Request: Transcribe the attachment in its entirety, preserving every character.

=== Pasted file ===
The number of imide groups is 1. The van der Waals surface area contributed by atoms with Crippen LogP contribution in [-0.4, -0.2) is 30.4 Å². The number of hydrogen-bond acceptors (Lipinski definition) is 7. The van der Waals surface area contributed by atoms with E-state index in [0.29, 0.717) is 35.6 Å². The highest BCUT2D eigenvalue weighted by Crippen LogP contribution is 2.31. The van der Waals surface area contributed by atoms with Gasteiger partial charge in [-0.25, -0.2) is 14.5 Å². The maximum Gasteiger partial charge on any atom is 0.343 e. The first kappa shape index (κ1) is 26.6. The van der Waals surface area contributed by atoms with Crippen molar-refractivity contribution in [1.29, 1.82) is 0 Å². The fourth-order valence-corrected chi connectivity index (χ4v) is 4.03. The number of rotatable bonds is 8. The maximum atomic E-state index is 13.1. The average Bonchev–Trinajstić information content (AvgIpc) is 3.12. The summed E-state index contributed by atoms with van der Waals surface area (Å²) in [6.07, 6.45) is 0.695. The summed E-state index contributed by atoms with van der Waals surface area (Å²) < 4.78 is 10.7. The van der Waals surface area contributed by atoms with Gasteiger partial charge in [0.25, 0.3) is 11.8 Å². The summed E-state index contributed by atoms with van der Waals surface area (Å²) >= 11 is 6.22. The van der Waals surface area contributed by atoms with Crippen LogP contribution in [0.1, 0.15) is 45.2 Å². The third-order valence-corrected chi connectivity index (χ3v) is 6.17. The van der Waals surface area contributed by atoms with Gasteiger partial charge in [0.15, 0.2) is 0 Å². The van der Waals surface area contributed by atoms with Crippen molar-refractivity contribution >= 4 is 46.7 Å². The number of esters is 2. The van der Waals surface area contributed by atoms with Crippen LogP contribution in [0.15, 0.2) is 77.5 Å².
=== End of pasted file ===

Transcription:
The number of imide groups is 1. The van der Waals surface area contributed by atoms with Crippen LogP contribution in [-0.4, -0.2) is 30.4 Å². The number of hydrogen-bond acceptors (Lipinski definition) is 7. The van der Waals surface area contributed by atoms with E-state index in [0.29, 0.717) is 35.6 Å². The highest BCUT2D eigenvalue weighted by Crippen LogP contribution is 2.31. The van der Waals surface area contributed by atoms with Gasteiger partial charge in [-0.25, -0.2) is 14.5 Å². The maximum Gasteiger partial charge on any atom is 0.343 e. The first kappa shape index (κ1) is 26.6. The van der Waals surface area contributed by atoms with Crippen molar-refractivity contribution in [1.29, 1.82) is 0 Å². The fourth-order valence-corrected chi connectivity index (χ4v) is 4.03. The number of rotatable bonds is 8. The maximum atomic E-state index is 13.1. The average Bonchev–Trinajstić information content (AvgIpc) is 3.12. The summed E-state index contributed by atoms with van der Waals surface area (Å²) in [6.07, 6.45) is 0.695. The summed E-state index contributed by atoms with van der Waals surface area (Å²) < 4.78 is 10.7. The van der Waals surface area contributed by atoms with Gasteiger partial charge in [0.25, 0.3) is 11.8 Å². The summed E-state index contributed by atoms with van der Waals surface area (Å²) >= 11 is 6.22. The van der Waals surface area contributed by atoms with Crippen LogP contribution in [0.1, 0.15) is 45.2 Å². The third-order valence-corrected chi connectivity index (χ3v) is 6.17. The van der Waals surface area contributed by atoms with Gasteiger partial charge in [0.15, 0.2) is 0 Å². The van der Waals surface area contributed by atoms with Crippen molar-refractivity contribution >= 4 is 46.7 Å². The number of esters is 2. The van der Waals surface area contributed by atoms with Crippen LogP contribution in [0.15, 0.2) is 77.5 Å².